• March 26, 2012
  • 3 minutes read

Al-Bishri: Parliament Legally Entitled to Allocate Proportions of Constituent Assembly

Al-Bishri: Parliament Legally Entitled to Allocate Proportions of Constituent Assembly

Constitutional scholar and Counselor Tariq Al-Bashri, Chairman of the Egyptian People’s Assembly (PA) Constitutional Amendments Committee, said that objections to parliament’s decision to elect 50% of the constitution-writing panel from the two Houses’ MPs and the other 50% from outside parliament as “vain arguments which ignore the legal and logical interpretation of Article 60, which is one of the articles approved by the people in the 19th of March 2011 referendum, and which cannot be amended except by a new referendum”.

Al-Bashri’s comment was in response to questions raised by a number of political players in Egypt about the eligibility of Parliament in electing 50% of the Constituent Assembly (CA) of the constitution from the two Houses of Parliament. Instead, those political actors preferred that 100% of CA members should be elected from outside of parliament, based on some their own interpretation of Article 60 of the Constitutional Declaration, which clearly gives the right to MPs to be elected to the CA entrusted with drawing up the Constitution.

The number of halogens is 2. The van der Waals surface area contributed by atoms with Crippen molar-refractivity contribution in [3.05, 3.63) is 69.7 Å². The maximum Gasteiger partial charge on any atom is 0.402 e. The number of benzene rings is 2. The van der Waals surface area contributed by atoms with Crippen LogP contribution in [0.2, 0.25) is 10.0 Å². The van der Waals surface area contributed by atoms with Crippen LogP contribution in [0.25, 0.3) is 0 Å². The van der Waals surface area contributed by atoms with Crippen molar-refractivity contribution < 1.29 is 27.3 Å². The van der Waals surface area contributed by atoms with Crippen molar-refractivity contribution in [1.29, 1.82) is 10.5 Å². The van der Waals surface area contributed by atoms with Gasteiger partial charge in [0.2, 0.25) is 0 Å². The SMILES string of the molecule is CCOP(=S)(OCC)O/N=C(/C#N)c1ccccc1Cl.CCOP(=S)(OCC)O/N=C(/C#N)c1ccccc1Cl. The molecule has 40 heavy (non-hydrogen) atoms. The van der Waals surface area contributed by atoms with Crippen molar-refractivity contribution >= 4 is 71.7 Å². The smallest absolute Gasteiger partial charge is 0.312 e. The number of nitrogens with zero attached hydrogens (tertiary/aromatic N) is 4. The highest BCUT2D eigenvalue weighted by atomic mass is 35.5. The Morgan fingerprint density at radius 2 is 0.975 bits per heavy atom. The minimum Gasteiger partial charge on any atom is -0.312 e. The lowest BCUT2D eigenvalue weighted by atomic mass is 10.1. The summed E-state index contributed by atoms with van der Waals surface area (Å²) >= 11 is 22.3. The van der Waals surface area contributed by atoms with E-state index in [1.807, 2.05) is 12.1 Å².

In an exclusive statement to the Egyptian newspaper «Al-Shorouk», Counselor Al-Bashri said that according to the March 19 referendum, the PA and Shura Council’s special joint committee had every right to organize and handle the full process of electing the body tasked with drafting the nation’s new national charter, “It is definitely better than the method of selecting members of the CA with unilateral decisions by the Supreme Council of the Armed Forces (SCAF) or the government, as was the case in previous constitutions”.

Al-Bashri added that indeed the two Houses of Parliament have the exclusive right to select members of the CA and to determine proportions of representation therein. “MPs acted very prudently, and generously, as they invited all segments, factions, hues and denominations of Egyptian society to take part in writing their new constitution by applying for nomination and election as CA members. It was Parliament’s right to set the proportion of MP representation in the CA in whatever way it saw fit”.

In response to suggestions by some jurists that the term «election» means selecting exclusively from outside the PA and Shura Council, Al-Bashri said: “Referring to the linguistic meaning of this term and its use in Egyptian constitutions and laws, it is evident that election means selection, with no limitation or condition specifying categories or restricting which nominees or candidates to choose or select from”. He also cited the text of Article 103 of the 1971 Constitution, which states that “PA Members are to elect the Speaker of the PA and his two deputies”, and of course the word «elected» here means selecting or electing those persons from PA members only.

With respect to proceedings currently before the Council of State challenging the criteria used for the formation of the CA, Al-Bashri stressed that, “Everyone has the right to complain and start legal action, but ultimately it is up to the administrative judiciary to decide these matters”.